March 05, 2007

The bankruptcy reorganization process of the Catholic Diocese of San Diego

We have all probably had dealings with stores, businesses, etc., that, without our knowledge, were operating under bankruptcy conditions, and we did not know the difference.

Click HERE to read Bishop Robert Brom’s February 27, 2007, message about the bankruptcy reorganization process of the Catholic Diocese of San Diego.

In his message, the bishop has publicly stated AGAIN:
THAT THE DIOCESE WILL BE REVEALING THE NAMES OF THOSE WHO HAVE CERTAINLY DONE WRONG;

AND THAT THE DIOCESE WILL REVEAL THE DETAILS OF WHAT THOSE PERSONS HAVE DONE.
Despite the bishop’s repeated statement, many persons continue to tell the news media that the bishop is using bankruptcy reorganization to cover up the wrongdoings.

That is NOT true.

As the Church strives to answer the call of charity and justice in this situation and all situations, let us not forget the Church’s fundamental and ongoing mission:
TO GLORIFY, HONOR, AND WORSHIP GOD IN CHRIST;

TO SERVE GOD IN THE AUTHENTIC TEMPORAL AND ETERNAL WELFARE OF ALL OUR NEIGHBORS;

TO WORK WITH GOD FOR CONVERSION, SALVATION, AND HOLINESS IN THE CHURCH.
We must always acknowledge our failures to fulfill that mission, and we must constantly renew our efforts and prayer to be faithful to that mission.


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Click HERE to read Bishop Robert Brom’s February 27, 2007, message about the bankruptcy reorganization process of the Catholic Diocese of San Diego.


3 Comments:

Anonymous Bob Farrell said...

The thing that has disgusted me most about this scandal is the lack of disclosure in some of these settlements and bankruptcy proceedings. I'm not an attorney, but for any Church leaders to contend that some details must be kept confidential for any reason other than for the sake of the victim, really makes me want to blow chunks. I hope Bishop Brom carries through with complete disclosure.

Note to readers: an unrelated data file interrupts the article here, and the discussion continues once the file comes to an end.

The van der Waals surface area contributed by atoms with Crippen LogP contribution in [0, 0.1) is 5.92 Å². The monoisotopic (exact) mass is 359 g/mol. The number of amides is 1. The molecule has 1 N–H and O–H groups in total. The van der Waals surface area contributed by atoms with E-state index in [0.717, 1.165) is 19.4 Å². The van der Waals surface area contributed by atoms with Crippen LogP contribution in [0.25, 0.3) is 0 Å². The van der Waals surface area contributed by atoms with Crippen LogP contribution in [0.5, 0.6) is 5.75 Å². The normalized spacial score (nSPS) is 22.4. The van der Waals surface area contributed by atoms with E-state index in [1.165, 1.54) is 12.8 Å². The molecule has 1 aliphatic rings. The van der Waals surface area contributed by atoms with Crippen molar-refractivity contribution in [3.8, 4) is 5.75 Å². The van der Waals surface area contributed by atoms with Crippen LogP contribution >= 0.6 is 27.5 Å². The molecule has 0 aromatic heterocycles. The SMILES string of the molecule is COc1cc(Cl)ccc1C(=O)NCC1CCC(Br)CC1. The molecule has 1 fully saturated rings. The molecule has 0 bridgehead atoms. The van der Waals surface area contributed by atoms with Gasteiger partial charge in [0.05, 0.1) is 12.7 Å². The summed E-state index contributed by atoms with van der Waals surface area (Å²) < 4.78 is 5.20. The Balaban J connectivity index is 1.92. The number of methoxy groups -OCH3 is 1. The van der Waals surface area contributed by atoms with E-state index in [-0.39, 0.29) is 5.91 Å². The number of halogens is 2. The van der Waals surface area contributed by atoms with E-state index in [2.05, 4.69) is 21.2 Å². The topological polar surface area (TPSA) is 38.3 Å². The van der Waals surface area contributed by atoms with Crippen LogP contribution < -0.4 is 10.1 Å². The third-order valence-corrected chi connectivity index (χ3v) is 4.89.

10:45 AM  
Blogger Father Stephanos, O.S.B. said...

Bankruptcy status will allow each of the lawsuits to get something. Without bankruptcy status, the first lawsuits in the lineup could take so much that little or nothing at all would be left for lawsuits later in the lineup.

Some further points.

The courts and the lawsuits themselves (not the bishop) will publicize the names of the victims. Despite that fact, the victims, their lawyers, and the media are claiming falsely that the bishop and the diocesan lawyers have tried to have the names of victims publicized. Simply not true.

Personally, I would have preferred to see the Church deal with the guilty priests in the strongest ways that are possible by canon law: a period of excommunication and a complete ban from ever functioning as a priest. Bishops and any lay employees who failed to respond justly when they knew of crimes also ought to have been removed from their posts and ought to have received the strongest penalties possible in both canon law and civil law.

I believe civil law ought to deal with guilty priests as with any person who rapes a child.

Unfortunately the California supreme court suspended the statute of limitations for those who want to sue the bishops in California, but the supension was not open for anyone who wanted to sue schools and school districts for the rape of children by school employees. Personally, I am against any statute of limitations for any crime at all. When the court suspended that statute, the court shoud have suspended it for everybody.

All that being said, I return to the point that the lawyers representing the victims are using the media to publicize vehemently certain falsehoods about the bishop.

The victims SHOULD pursue justice. However, they and their lawyers ought to do so in a manner that is thoroughly just and truthful. It is clear that persons in the Church acted in horrendous, unjust, and dishonest ways that perpetrated and compounded the suffering of the victims. However, let strong justice be done in ways that are strongly just and strongly truthful. To publicize sensationally several falsehoods about the bishop does not help justice or truth to prevail. Falsehood is falsehood, no matter who speaks it.

11:10 AM  
Anonymous Loyolalaw98 said...

This scandal only surfaced because the clerical pederasts in question broke the CIVIL law.

Even here, under the aegis of american civil law, many of the victims have been forced to seek civil remedy, as the criminal statute of limitations has expired.

To the extent that the documentation involving most civil cases become public records, these should be treated no differently. In fact, the opprobrium generated by such publicity is well deserved.

A question that is not being actively pursued, which IS NOT of interest to civil authorities BUT SHOULD BE of interest to Church authorities, is flagrant sexual activity between consenting adults where one party is clerical.

The Church was forced to confront the child abuse issue by it's civil nature, as the state does not concern itself with acts between consenting adults no such spotlight will be found in this latter category.

5:10 PM  

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